Should composite ribs be made in the same way as metal ones?
Doing so would forfeit some of the benefits of composites, but certification authorities and their regulations might force you to.
To start, it is important to understand what the rib is for. Most have several purposes:
- Carry lift forces from the nose and rear part of the airfoil to the spar.
- Keep the wing skin in shape and prevent buckling.
- Support bearings for control rods, cables or actuators.
- Introduce point loads into the wing, say at an engine mount or a landing gear leg attachment.
1 and 4 mean that the rib is like a small spar in itself: The upper and lower flange are loaded in tension rsp. compression and the rib area itself carries shear forces. This translates into unidirectional fibers along the flange and ±45° woven fibers of lower stiffness for the area in between.
Generally, it is better to reduce wall thickness instead of using cutouts to reduce weight, but the resulting thickness could make the rib prone to buckling. Therefore, it can be optimal to use a corrugation or sandwich in the shear loaded parts and 3 could make cutouts necessary. Fuel passages in a wet wing should be kept small to avoid excessive sloshing. As a rule of thumb, add as much fiber mass around the cutout as has been removed.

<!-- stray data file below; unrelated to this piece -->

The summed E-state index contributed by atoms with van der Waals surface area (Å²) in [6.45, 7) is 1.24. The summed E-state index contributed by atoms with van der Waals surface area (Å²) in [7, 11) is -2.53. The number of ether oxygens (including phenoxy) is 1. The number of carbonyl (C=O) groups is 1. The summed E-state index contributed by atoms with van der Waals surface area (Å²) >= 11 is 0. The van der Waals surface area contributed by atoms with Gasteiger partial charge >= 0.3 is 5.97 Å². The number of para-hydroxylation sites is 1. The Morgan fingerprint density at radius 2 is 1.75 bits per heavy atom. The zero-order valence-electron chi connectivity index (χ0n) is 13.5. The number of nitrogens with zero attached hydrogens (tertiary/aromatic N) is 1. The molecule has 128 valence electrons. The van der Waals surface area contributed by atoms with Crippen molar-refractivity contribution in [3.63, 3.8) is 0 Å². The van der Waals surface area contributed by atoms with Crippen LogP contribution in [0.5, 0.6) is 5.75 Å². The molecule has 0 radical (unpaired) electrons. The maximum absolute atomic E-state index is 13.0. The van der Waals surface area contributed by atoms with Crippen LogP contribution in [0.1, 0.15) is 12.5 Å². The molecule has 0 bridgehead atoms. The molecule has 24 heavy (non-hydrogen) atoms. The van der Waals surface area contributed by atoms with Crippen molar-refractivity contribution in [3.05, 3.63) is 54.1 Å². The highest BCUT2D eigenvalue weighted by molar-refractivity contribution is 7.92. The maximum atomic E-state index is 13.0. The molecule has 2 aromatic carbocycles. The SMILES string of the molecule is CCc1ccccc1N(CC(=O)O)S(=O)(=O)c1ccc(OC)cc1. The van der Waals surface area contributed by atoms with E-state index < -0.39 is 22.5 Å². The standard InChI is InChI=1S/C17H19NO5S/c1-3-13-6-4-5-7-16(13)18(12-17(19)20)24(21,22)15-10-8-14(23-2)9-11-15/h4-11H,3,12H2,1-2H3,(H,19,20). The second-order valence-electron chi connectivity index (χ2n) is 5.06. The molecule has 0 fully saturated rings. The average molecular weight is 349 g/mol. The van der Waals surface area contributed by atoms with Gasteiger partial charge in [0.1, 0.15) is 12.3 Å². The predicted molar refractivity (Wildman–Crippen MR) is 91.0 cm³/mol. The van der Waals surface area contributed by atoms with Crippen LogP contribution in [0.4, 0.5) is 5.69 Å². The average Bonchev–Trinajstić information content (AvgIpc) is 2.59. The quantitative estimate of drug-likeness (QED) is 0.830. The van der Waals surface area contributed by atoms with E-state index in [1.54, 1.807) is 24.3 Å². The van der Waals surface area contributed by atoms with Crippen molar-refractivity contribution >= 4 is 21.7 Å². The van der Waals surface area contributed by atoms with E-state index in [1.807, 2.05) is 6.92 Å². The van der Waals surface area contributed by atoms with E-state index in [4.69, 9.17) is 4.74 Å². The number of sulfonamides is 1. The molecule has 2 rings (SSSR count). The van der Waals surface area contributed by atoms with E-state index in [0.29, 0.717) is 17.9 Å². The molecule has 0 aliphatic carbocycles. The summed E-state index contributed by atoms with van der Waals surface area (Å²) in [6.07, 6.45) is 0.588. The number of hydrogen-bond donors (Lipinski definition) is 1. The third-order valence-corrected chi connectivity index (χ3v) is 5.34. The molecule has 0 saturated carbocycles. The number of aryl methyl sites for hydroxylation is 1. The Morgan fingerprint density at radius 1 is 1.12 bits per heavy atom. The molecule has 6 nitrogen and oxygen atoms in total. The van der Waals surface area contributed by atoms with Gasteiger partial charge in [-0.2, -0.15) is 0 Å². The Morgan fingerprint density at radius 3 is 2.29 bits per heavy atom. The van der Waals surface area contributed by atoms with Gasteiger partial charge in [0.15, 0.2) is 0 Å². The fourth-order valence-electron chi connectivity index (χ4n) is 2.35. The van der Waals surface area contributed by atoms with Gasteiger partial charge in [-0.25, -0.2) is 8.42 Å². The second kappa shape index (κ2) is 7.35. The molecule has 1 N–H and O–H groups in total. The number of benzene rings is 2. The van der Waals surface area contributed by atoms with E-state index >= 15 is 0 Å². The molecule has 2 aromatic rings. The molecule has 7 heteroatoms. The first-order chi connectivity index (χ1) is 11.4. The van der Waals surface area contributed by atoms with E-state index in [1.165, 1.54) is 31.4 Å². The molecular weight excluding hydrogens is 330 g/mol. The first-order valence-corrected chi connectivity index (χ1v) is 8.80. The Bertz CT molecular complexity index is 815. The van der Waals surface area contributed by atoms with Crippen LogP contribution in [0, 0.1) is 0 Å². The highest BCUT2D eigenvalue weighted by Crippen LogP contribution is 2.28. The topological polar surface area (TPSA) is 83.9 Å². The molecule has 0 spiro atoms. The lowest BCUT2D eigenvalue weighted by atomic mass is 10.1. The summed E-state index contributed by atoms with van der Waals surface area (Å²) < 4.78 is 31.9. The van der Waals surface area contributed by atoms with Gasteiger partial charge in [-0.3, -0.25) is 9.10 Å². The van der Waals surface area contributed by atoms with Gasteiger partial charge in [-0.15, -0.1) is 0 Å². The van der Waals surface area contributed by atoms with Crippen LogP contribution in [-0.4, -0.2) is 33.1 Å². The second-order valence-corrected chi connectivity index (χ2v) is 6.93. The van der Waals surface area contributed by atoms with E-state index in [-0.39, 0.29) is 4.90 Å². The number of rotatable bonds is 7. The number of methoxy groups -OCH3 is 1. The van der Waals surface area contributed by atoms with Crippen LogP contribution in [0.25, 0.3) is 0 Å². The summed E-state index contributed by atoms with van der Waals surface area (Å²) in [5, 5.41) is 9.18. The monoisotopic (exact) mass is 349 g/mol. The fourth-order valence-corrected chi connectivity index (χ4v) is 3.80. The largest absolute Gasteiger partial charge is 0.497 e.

Discontinuities in the flange area would be a stupid mistake in composite construction since the wing skin is most likely a sandwich panel without stringers running across.
And now we need to placate the authorities: This could mean that the rib is not bonded, but riveted to the wing skin in order to allow later removal for inspection or repair. Never mind that it will be easier to repair a composite structure by grinding away the damaged parts and replacing them with an adequate layup, but a century of bad experiences with metals have condensed into some very specific rules which demand that you use composites as black aluminium. Next, instead of a sandwich the wing skin might consist of a solid sheet stiffened by discrete stringers. In that case, you would first bond the unidirectional fibers on the inner skin before adding the stringers and the rib area with those cutouts you show in your metal rib picture.